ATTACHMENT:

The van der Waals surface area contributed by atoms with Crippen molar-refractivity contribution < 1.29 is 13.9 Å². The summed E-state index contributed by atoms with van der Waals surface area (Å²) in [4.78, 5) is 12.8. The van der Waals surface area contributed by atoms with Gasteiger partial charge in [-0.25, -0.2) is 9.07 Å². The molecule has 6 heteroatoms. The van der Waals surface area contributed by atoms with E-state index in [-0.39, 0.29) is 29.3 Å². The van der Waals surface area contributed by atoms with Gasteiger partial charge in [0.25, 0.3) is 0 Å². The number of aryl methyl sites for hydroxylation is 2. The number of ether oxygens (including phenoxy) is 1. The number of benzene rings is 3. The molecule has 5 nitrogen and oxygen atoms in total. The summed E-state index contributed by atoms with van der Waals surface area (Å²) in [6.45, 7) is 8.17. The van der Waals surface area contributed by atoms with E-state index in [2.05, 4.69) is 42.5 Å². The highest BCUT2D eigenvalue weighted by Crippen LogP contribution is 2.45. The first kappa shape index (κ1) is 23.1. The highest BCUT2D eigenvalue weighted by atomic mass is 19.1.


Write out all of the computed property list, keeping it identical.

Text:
The van der Waals surface area contributed by atoms with Crippen molar-refractivity contribution < 1.29 is 13.9 Å². The summed E-state index contributed by atoms with van der Waals surface area (Å²) in [4.78, 5) is 12.8. The van der Waals surface area contributed by atoms with Gasteiger partial charge in [-0.25, -0.2) is 9.07 Å². The molecule has 6 heteroatoms. The van der Waals surface area contributed by atoms with E-state index in [-0.39, 0.29) is 29.3 Å². The van der Waals surface area contributed by atoms with Gasteiger partial charge in [0.25, 0.3) is 0 Å². The number of aryl methyl sites for hydroxylation is 2. The number of ether oxygens (including phenoxy) is 1. The number of benzene rings is 3. The molecule has 5 nitrogen and oxygen atoms in total. The summed E-state index contributed by atoms with van der Waals surface area (Å²) in [6.45, 7) is 8.17. The van der Waals surface area contributed by atoms with E-state index in [2.05, 4.69) is 42.5 Å². The highest BCUT2D eigenvalue weighted by Crippen LogP contribution is 2.45. The first kappa shape index (κ1) is 23.1. The highest BCUT2D eigenvalue weighted by atomic mass is 19.1.